“Technology has yet to be merged with the fashion industry in Africa.” These are the words of a fashion guru Kemi Kalikawe who has been doing designing throughout her life. Kemi Kalikawe is the founder of Naledi Dream Center, a fashion hub that empowers and appraises fashion enthusiasts to leverage on technology to create personal and professional opportunities for themselves for the purpose of fostering creativity and inspire leadership.
Naledi Dream Center was established in 2019 with a goal of elevating the works of rising and established designers in Tanzania and introduce the world of e-commerce. Kemi sat down with Media Convergency for an interview to highlight about what their fashion hub and how they can link fashion and the tech industry to working hand in hand.
The Gap attended and Inspiration
Naledi Dream Centre wants to transform the way designers or tailors work from custom made to measures to having a collection of read to wear outfits through standard measurements without having a client actually go to a designer for measurements.
Kemi says, “So, where we come in, is how we provide skills to a designer to design a collection for many and not one customer with right sized measurements like the bust, waist, hip or height which also has to appeal to the targeted customers, we ensure the designers are well capacitated on how they can manufacture these collections and market them on the E-commerce industry.”
Kemi tells us, as she travelled to different fashion industries around the world, one thing she has learnt is that wherever she went they would ask her ‘Can I have your look book?’
“Basically a look book it’s a cloth that you are going to sell to a customer and you want to sell to a shop the challenges to that were the fabrics found in Tanzania, where do you manufacture it at that stage and what I’ve learnt throughout the journey is that if I am facing these challenges others are to and I am overcoming them so how can I pass on the knowledge to other people so that it is not only one person doing these but many people that’s where the idea of Naledi Dream sprouted to life.”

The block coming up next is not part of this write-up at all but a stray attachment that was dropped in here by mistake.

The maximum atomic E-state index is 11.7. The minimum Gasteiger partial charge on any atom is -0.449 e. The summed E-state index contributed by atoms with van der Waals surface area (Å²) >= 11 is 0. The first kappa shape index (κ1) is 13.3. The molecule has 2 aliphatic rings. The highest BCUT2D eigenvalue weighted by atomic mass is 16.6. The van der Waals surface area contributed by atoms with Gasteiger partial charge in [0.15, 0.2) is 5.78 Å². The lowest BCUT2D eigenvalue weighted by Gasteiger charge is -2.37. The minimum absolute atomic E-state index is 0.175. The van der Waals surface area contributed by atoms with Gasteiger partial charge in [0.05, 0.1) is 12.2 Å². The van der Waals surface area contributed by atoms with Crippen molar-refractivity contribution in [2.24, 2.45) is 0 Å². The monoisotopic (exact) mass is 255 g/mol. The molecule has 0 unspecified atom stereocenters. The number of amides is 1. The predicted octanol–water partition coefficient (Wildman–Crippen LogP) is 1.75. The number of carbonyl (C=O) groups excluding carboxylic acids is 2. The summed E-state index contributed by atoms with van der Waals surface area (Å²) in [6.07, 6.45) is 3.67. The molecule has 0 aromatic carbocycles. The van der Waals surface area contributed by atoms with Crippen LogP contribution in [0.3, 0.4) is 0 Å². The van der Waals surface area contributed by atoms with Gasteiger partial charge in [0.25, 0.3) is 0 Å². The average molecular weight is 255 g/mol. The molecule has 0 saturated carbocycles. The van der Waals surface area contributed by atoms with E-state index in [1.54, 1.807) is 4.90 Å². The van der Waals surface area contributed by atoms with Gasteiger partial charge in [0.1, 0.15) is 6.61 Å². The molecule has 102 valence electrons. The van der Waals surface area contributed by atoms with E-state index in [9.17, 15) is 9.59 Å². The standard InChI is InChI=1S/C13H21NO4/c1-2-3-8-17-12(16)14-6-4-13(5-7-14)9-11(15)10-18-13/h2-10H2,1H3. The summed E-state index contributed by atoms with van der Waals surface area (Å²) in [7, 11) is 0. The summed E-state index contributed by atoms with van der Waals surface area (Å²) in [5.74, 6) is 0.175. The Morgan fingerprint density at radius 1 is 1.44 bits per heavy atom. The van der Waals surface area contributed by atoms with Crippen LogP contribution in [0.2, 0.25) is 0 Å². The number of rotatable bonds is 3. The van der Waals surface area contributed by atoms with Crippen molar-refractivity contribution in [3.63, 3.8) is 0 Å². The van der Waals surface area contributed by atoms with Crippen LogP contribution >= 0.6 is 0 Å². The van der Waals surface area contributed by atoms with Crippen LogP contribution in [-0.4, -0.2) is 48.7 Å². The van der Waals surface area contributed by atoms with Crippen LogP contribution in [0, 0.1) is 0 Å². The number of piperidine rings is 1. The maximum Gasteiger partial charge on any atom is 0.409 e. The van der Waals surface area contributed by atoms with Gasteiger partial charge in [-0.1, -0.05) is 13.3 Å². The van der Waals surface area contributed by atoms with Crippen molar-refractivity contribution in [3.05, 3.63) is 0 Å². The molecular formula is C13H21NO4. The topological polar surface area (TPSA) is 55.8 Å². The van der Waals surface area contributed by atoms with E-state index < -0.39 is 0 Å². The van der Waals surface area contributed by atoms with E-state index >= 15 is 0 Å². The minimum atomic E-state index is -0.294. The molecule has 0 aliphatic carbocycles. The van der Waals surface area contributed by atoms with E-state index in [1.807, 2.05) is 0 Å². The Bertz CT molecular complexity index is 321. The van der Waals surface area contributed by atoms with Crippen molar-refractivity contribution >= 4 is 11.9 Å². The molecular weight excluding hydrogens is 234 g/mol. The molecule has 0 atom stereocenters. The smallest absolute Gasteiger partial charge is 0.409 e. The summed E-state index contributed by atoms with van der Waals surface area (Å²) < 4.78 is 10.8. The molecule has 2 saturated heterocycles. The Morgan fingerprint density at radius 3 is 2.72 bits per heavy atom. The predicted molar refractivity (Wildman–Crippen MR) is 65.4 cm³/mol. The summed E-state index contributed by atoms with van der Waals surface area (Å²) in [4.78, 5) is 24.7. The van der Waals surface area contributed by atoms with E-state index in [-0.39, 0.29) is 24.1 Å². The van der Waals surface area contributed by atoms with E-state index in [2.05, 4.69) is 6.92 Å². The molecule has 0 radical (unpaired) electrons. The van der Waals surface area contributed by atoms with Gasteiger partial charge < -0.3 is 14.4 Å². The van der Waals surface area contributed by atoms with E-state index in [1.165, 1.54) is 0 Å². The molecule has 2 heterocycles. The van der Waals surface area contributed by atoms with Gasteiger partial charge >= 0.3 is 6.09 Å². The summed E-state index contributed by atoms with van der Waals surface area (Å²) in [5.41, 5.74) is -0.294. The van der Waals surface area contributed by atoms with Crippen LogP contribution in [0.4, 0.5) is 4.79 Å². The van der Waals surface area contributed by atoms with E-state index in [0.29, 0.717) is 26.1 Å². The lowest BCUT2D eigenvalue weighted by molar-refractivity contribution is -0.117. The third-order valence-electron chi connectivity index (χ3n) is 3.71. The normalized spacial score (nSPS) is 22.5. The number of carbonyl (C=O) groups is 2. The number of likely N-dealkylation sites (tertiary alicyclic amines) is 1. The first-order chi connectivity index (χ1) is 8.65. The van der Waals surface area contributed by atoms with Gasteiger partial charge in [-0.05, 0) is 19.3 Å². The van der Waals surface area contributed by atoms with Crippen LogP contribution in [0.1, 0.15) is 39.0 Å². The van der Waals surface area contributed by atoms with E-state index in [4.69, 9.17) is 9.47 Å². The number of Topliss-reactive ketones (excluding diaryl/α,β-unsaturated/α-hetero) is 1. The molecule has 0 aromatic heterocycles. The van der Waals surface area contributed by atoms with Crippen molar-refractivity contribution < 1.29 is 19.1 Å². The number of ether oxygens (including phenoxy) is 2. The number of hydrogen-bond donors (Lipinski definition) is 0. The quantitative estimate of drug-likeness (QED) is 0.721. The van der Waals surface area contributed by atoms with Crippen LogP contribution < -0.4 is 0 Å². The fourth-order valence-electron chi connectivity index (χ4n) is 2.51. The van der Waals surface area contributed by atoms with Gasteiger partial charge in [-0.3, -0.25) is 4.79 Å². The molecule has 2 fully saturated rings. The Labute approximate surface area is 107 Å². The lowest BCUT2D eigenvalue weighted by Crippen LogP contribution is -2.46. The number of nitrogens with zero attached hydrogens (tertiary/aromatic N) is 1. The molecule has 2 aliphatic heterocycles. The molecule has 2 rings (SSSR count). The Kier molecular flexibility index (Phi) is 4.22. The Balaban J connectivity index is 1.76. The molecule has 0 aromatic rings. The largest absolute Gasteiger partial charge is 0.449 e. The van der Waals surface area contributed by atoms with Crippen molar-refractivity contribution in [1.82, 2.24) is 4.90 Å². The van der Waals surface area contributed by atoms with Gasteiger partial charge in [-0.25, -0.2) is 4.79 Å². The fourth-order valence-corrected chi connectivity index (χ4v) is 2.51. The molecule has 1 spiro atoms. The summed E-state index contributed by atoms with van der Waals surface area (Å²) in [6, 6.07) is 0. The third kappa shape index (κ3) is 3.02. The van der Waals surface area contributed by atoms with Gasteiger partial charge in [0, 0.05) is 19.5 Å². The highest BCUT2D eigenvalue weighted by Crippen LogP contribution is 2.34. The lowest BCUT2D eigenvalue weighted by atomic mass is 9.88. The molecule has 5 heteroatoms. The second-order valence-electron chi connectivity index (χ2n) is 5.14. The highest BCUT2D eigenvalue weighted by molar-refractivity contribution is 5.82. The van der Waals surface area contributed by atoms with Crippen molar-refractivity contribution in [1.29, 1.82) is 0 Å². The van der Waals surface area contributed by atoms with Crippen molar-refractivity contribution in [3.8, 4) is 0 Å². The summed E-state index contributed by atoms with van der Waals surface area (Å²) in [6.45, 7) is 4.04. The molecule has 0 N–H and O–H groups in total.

Bootstrapping as a Startup Capital
“We basically started off with the personal savings I did, I only invested two million shillings, so we have always thought how can we train people and hire teachers to get to this quality-of-service delivery with the minimum but still get to use the latest technology so far I can say the company has grown but it is not where we want to be and we are in talks with different partners in expanding our operations.” Says Kemmy.
Target Customers and Market Reach
“In the beginning we started by targeting people who were just starting out as designers, but now we are focusing on established designers that are running fashion business, who need to now move on from what they’ve normally been doing and move into ready to wear and be able to sell in e-commerce.”
Kemmy tell us the way they reach their targeted customers it is through the word of mouth, from what Kemmy has already been doing in the past 10 years people reach out to her every now and then, they also use fashion associations or events to send out information about what they are doing.
User interface and Service
Kemmy says “So, what we do is reach out to a company that’s providing a technological advancement of some sorts and tell them there are designers in Tanzania and East Africa and because of the challenge that we see of getting from custom made to ready to wear why factories would not work with designers, we need a technology that would help link between factories and designers.”